First NCI Epidemiology Leadership Workshop: Tobacco, Diet, and Genes
September 19-21, 2004, Chicago, Illinois
From left to right: Dr. Edward Trapido, EGRP Associate Director; Dr. Catherine DeAngelis, Editor-in-Chief, JAMA; and Dr. Robert Croyle, DCCPS Director
The National Cancer Institute's (NCI) extramural research program in epidemiology, the Epidemiology and Genetics Research Program (EGRP), recently held its first annual leadership workshop with investigators focusing on tobacco, diet/energy balance, and genetic research. EGRP is part of the Division of Cancer Control and Population Sciences (DCCPS) and manages a portfolio of 500 cancer epidemiology research grants totaling $200 million per year.
Seasoned principal investigators funded through EGRP were asked to this by-invitation-only-meeting held in Chicago, September 19-21, 2004. "We are especially excited to have funded leaders in the field of epidemiology, tobacco, and diet/energy balance sharing their time to identify future research directions. We believe this will help lay the groundwork for future NCI initiated and supported research," said Dr. Edward Trapido, EGRP Associate Director. More than 100 grantees, intramural epidemiologists with the Division of Cancer Epidemiology and Genomics (DCEG), and EGRP scientific staff attended. View meeting agenda.
The 1st NCI Epidemiology Leadership Workshop was held to identify barriers and gaps in cancer epidemiology and to advance solutions to study of tobacco diet/energy balance, and genes. It also brought together grantees to highlight state-of-the-science findings in these areas, provide opportunities to explore new collaborations, and to showcase the scientific accomplishments of the EGRP-supported research portfolio.
Integrate Epidemiology Into Initiatives
"The meeting comes at a time when biomedical research is faced with many issues and initiatives that cut across scientific disciplines," said Dr. Robert Croyle, DCCPS Director. "Genomics and proteomics research alone cannot answer epidemiologic questions. We need to know how to integrate epidemiology in these new initiatives, and we need epidemiologists to become more involved in planning them."
Keynote speaker Dr. Catherine DeAngelis, Editor-in-Chief of the Journal of the American Medical Association, talked about the importance of epidemiologic studies to public health. In another keynote address, Dr. Susan Curry, presented on the relevance to epidemiology of the report Fulfilling the Potential for Cancer Prevention and Early Detection, by the Institute of Medicine's National Cancer Policy Board. She is lead editor of the report and is Director, Institute for Health Research and Policy, University of Illinois at Chicago.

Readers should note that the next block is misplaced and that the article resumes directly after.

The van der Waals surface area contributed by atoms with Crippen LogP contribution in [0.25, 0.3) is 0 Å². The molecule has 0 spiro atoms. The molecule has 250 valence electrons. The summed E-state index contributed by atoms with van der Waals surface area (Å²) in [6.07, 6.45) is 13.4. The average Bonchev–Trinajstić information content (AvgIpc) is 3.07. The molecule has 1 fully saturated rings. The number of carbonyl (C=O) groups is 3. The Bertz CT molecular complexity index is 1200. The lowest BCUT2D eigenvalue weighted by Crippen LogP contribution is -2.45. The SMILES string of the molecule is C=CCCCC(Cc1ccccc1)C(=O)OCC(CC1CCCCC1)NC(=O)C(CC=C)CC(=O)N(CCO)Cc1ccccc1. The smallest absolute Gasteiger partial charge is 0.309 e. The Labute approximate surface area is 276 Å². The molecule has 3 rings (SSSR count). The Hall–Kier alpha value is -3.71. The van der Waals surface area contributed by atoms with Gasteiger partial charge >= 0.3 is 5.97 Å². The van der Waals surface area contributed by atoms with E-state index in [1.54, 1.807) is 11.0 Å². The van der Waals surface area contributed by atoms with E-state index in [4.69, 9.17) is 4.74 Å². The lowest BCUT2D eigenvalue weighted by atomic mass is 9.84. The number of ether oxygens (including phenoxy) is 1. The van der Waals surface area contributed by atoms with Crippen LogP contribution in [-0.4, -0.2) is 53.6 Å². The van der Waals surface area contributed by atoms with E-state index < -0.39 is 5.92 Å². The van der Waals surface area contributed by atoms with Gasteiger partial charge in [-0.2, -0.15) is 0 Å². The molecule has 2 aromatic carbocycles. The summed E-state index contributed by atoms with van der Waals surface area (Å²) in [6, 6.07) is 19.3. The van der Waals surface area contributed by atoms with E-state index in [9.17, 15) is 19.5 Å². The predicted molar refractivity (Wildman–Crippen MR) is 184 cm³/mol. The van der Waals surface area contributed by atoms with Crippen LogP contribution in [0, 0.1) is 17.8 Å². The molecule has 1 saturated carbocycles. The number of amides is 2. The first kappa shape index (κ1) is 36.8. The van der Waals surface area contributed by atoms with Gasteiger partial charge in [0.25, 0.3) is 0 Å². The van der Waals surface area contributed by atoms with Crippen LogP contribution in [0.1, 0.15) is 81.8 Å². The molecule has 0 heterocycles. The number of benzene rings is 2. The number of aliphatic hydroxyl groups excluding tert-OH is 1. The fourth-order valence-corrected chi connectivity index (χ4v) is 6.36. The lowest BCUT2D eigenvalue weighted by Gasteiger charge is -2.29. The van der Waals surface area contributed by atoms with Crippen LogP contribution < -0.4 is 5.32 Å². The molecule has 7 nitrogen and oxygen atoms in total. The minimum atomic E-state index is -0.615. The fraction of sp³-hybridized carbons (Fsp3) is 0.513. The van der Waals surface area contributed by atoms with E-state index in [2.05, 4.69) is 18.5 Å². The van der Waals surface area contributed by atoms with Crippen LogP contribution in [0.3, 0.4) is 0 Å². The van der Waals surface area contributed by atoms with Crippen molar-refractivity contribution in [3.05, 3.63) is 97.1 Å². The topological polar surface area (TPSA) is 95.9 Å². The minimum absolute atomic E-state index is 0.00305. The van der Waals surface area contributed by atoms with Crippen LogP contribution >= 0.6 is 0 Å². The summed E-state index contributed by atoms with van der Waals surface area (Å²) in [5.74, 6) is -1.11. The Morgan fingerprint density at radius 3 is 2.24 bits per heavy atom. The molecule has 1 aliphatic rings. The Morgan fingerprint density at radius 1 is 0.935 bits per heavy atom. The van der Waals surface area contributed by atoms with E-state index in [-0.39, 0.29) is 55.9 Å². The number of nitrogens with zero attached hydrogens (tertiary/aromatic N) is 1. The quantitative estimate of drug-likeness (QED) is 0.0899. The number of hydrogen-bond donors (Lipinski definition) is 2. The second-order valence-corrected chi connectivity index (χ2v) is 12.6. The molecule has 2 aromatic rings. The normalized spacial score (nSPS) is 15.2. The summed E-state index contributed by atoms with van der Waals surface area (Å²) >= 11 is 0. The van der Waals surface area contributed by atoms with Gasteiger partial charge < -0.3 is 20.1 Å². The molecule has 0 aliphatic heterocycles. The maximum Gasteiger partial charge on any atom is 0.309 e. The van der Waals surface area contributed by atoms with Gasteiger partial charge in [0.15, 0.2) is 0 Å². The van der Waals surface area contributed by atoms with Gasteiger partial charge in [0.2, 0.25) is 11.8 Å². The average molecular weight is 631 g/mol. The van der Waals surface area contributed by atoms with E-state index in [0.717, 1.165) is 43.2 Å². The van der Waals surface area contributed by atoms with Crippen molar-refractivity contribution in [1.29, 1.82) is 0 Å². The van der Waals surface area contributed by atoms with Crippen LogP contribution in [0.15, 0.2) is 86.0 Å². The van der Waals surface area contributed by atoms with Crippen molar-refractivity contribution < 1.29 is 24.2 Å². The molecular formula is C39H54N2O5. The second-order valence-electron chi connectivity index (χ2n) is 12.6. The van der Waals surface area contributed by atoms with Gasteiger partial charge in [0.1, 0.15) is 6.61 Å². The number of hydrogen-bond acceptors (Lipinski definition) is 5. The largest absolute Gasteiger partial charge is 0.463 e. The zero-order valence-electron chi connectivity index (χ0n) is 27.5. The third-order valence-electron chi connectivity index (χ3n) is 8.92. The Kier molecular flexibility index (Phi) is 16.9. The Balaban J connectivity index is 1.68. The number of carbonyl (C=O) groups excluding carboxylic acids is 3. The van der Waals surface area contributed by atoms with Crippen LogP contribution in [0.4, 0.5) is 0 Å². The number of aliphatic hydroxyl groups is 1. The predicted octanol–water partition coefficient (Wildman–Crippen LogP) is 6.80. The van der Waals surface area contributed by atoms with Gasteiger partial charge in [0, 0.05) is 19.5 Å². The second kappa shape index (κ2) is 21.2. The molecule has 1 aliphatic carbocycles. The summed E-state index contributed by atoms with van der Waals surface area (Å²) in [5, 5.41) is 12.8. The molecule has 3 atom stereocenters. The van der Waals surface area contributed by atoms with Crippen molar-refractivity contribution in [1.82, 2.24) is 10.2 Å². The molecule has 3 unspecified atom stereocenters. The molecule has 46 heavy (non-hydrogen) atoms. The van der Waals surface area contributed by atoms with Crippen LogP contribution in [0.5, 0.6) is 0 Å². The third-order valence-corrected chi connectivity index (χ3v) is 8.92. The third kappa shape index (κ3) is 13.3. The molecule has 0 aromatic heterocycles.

Presentations by workshop participants included Dr. Laurence Kolonel, Cancer Research Center, University of Hawaii, on diet, genes, and cancer; Dr. Neil Caporaso, DCEG, on tobacco, genes, and cancer; Dr. Stephen Chanock, DCEG and the Center for Cancer Research (CCR), on genetics in epidemiology; Dr. Michael Thun, American Cancer Society, on cohort consortia; and Dr. Patricia Hartge, DCEG, on case-control consortia. Also speaking were Dr. Graham Colditz, Brigham and Women's Hospital, Harvard University, on the potential conflict between team science and tenure requirements; and Dr. Jon Kerner, DCCPS, on knowledge transfer of epidemiology.
Follow-up Working Groups
Research working groups will be formed based on the breakout sessions which focused on diet/energy balance epidemiology research, haplotyptes versus genotypes, epidemiology of rare cancers, and susceptibility to tobacco carcinogenesis. Extramural and intramural scientists will collaborate in the groups to generate new scientific ideas and hypotheses.
Other small working groups will be established to assist in developing research initiatives within and outside NCI. EGRP's Drs. Virginia (Ginny) Hartmuller, Sandra Melnick, and Deborah Winn will play lead roles in the organization and stewardship of these teams.
To further translation of research findings, EGRP will assess whether the information presented at the workshop has potential for development of intervention studies. During the workshop, participants were encouraged at the workshop to think about scientific issues and questions that will move results from epidemiology studies into public health practice.
Increased collaborations between EGRP and the extramural research community is key as evidenced by the workshop, which was planned with the assistance of Dr. Margaret Spitz, The University of Texas M.D. Anderson Cancer Center. She and Dr. Colditz spend time working each month at EGRP under the Intergovernmental Personnel Act (IPA).